PUBLISHER’S NOTE TO COLIN WILSON’S THE AGE OF DEFEAT
“The highest compliment Shakespeare’s Anthony could pay Brutus was:
‘This was a Man.”
The Age of Defeat
We could not have chosen a better time to publish this book. The Age of Defeat is about the loss of the hero in Western culture and the implications of that loss for humanity – for us. When it was written in the middle of the 20th century, it was the idea of the hero that was endangered. Today it is Man, his identity and his masculinity, who is verging on extinction. The concept of Man is one of the most ambiguous and puzzling in our culture. It might be a good moment to remember what to be a Man used to imply.
Today, the word Man just makes reference to a male, but in the past it comprised a list of virile attributes. The Latin word “Vir” meant Man and also hero because Man and hero have evolved together throughout history. Words with the same root, like vigour, virility and virtue were traits exclusively connected to Man. Virtue for example, comes from “virtus” and it was used to describe qualities attached to men, such as excellence, character, courage, worth and strength. It is these qualities that have got us from hiding in caves to walking the moon. Let us not forget that 99.9% of the creations we enjoy are the fruit of Man’s labour, effort, intelligence, sacrifice, ambition, courage, enthusiasm and tenacity. And yet we are suffering from the most serious crisis of masculinity in history, a crisis that in recent years has reached epidemic proportions.
‘Let us not forget that 99.9% of the creations we enjoy are the fruit of Man’s labour, effort, intelligence, sacrifice, ambition, courage, enthusiasm and tenacity. And yet we are suffering from the most serious crisis of masculinity in history, a crisis that in recent years has reached epidemic proportions.’
An epidemic is “a contagious disease that over a period of time infects a large number of people simultaneously and in the same area”. It is also “a misfortune that grows out of control.” The whole world is sick, including Man himself, because not even he seems to appreciate who he is or the magnitude of his achievements and, worse still, what he might yet accomplish. And if we do nothing, if we allow the epidemic to spread, and we permit radical feminists and feminized men – those who, according to Wilson suffer from “an acute form of the insignificance fallacy” – to spread their slander against Man, then Man could end up being a memory from the past. Man would have perished, not due to evolution, but to an ideological campaign to annihilate the virtues associated with him. We need to be very careful because when a country, culture, race or religious group points to “something or someone” as the enemy, when they demonize it, there are all too many reasons to destroy it. We already know many examples.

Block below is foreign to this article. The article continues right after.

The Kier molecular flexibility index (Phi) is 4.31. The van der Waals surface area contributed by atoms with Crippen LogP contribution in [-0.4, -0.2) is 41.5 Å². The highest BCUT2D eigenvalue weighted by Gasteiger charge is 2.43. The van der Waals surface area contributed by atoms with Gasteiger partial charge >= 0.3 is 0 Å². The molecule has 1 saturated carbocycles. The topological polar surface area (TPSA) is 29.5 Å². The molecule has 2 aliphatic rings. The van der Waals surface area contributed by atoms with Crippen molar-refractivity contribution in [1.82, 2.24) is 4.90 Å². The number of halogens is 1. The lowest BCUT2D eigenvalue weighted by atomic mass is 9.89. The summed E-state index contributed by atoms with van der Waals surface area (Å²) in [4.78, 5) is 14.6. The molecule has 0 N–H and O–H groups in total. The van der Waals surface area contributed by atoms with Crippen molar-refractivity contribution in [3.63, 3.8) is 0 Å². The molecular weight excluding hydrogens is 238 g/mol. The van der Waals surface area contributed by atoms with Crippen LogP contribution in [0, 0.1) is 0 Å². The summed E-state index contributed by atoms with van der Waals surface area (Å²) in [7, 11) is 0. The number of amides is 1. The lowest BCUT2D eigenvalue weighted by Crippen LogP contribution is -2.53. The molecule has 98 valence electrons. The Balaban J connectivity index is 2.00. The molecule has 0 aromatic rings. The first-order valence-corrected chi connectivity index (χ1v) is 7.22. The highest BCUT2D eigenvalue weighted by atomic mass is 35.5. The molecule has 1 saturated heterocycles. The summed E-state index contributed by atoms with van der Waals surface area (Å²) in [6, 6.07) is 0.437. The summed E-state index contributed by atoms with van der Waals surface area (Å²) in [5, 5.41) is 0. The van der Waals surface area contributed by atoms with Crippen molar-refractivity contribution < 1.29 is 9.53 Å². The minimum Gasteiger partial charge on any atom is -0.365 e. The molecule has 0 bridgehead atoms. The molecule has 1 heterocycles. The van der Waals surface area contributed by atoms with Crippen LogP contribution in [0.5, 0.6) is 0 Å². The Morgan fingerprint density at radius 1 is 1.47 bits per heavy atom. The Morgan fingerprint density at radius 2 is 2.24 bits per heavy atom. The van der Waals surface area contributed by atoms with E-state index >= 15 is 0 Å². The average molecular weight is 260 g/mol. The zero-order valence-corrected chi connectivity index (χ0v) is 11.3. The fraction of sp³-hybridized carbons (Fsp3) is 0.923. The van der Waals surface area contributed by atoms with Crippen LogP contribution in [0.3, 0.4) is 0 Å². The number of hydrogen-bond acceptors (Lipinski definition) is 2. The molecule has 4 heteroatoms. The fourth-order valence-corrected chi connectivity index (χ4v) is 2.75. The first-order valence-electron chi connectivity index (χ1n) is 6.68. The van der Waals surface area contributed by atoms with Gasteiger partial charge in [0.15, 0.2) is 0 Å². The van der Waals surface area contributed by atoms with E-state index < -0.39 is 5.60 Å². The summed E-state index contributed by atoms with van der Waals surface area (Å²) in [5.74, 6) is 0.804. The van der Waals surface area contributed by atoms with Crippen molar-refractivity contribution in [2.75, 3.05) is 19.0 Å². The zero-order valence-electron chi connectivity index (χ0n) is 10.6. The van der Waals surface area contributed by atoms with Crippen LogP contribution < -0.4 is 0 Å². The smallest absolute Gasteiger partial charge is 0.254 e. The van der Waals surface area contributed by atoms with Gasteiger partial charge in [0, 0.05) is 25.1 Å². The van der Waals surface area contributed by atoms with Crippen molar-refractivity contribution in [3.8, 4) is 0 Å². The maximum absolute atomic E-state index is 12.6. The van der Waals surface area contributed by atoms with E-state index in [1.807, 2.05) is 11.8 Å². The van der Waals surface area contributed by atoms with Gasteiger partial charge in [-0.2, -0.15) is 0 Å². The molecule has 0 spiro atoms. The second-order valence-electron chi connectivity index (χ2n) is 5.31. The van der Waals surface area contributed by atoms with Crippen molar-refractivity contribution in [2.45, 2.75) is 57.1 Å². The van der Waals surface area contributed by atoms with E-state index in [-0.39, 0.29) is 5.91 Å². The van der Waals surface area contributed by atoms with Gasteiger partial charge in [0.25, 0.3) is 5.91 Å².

Man is not perfect. He has committed unforgivable atrocities, but he is responsible in his own right both for the good and the evil of this world. The problem today is that the good things are taken for granted; as if everything we posses wouldn’t have required anyone’s hard work. As if the infrastructures and the cleanliness we enjoy, indispensable advancements that set us free from a gruelling existence, or the development of technology and the astonishing medical advances that save us from the threat of constant danger or premature death, had not only created themselves but had nothing to do with his efforts. We forget that we are standing on the shoulders of giants!